5. Yup, that’s odd. I do understand that for many people such things are inseparable from their religion. But, since getting to know an atheist – with the best and most true moral compass – and watch her bring up her children without recourse to religion, I am even more inclined to argue the toss with anyone who posits otherwise. Having religious beliefs do not necessarily make one a good person with good behaviours and practices. There’s far too much evidence otherwise in both catholic and other christian churches. You absolutely can be thankful without any form of religious belief.

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  6. Thankful to me means being grateful or appreciative. It doesn’t necessarily relate to religion. It can, but it doesn’t have to.

    I realize that often times, very religious people attribute everything in the Universe to a miraculous event from a higher power. I don’t necessarily think that way. Example: I live in South Florida, an area prone to yearly hurricanes due to barometric conditions etc . When one of those nasty storms blows in my direction, I’m very thankful when it doesn’t hit my area directly. I feel like I dodged a bullet. I attribute the miss as a weather issue, not a divine situation.

    However, When I was diagnosed with cancer I did not put ALL my faith in a higher power nor did I Blame G-d for making me sick. I looked for the best doctors and decided To have a realistic, but positive attitude. However, I admit, I did pray for a good outcome. I was scared as I faced an incurable diagnosis and found there was comfort in faith. So sometimes religion CAN be involved in being thankful. . But I was also grateful for the skill of my surgeon/oncologist. And I let him know how much I appreciated his surgical talents. But, On a spiritual level I also decided that reassessing my time on earth was needed. So I am now aware of every little joy in my life and I am thankful to the universe for every day I can experience it. So in that instance it’s a combination. I’m usually very logical and believe I’m the one in control. Yet every now and then it’s nice to depend on “something” else.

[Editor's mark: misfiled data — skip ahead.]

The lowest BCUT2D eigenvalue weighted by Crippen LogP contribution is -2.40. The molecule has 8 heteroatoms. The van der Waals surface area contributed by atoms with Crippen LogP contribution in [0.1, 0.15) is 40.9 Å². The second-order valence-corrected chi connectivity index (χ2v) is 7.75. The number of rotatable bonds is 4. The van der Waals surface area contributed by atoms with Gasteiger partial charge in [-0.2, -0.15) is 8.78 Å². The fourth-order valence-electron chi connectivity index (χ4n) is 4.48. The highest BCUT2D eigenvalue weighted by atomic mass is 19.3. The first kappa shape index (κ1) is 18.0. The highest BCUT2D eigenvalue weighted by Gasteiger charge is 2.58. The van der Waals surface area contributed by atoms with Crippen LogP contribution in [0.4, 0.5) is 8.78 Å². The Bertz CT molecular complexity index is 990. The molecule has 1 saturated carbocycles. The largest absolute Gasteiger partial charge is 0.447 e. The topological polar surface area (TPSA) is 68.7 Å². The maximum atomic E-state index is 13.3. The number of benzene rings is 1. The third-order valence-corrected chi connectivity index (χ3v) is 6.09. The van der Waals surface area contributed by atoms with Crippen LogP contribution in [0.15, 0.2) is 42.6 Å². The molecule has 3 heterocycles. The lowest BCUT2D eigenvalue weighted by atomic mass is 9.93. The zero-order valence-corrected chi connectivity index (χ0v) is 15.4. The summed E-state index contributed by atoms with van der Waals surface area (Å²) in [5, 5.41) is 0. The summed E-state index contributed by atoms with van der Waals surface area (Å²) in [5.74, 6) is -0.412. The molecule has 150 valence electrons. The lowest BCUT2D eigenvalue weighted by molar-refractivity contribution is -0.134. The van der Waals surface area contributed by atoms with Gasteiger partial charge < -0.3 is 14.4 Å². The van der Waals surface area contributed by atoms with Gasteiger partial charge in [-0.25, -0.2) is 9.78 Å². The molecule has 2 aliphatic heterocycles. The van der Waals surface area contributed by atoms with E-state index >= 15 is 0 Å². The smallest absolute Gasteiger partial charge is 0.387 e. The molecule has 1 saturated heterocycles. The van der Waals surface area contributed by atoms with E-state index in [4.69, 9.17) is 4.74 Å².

However, if someone holds the door open for me to get into the elevator, I’m grateful for their kindness. It’s not a divine thing, but a humane thing. I know when watching a football game, many of the winners verbally thank a higher power. But wouldn’t that mean G-d favored one team over another? I don’t believe in that. That’s luck and skill. So I’m very logical in most things.

    So no, being grateful doesn’t have to equate anything religious. Most of the time it doesn’t. But every now and then I personally feel it does. And I’m grateful for those very special moments when logic doesn’t cut it and something overwhelming spiritual seems to take place.

    I’m not wise enough to understand the workings of the universe. Or to fully comprehend all the teachings of my faith. But I do know that I’m grateful for LA’s blog and how it keeps my brain focused, even when I’m in the depths of chemotherapy. So being thankful is good For our well being. It soothes the soul. Is it divine? Who knows. That, I believe is up to the individual. ✌️

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    1. 💗💗💗💗 I think you’re right in that it doesn’t necessarily correlate, but there are those who owe their thanks to a higher power.


  7. Weird. Is kindness also religious then? Am I not supposed to be grateful or kind just because I don’t have a formalized faith? This is just absurd (sorry, perhaps this is a little too unkind to say?).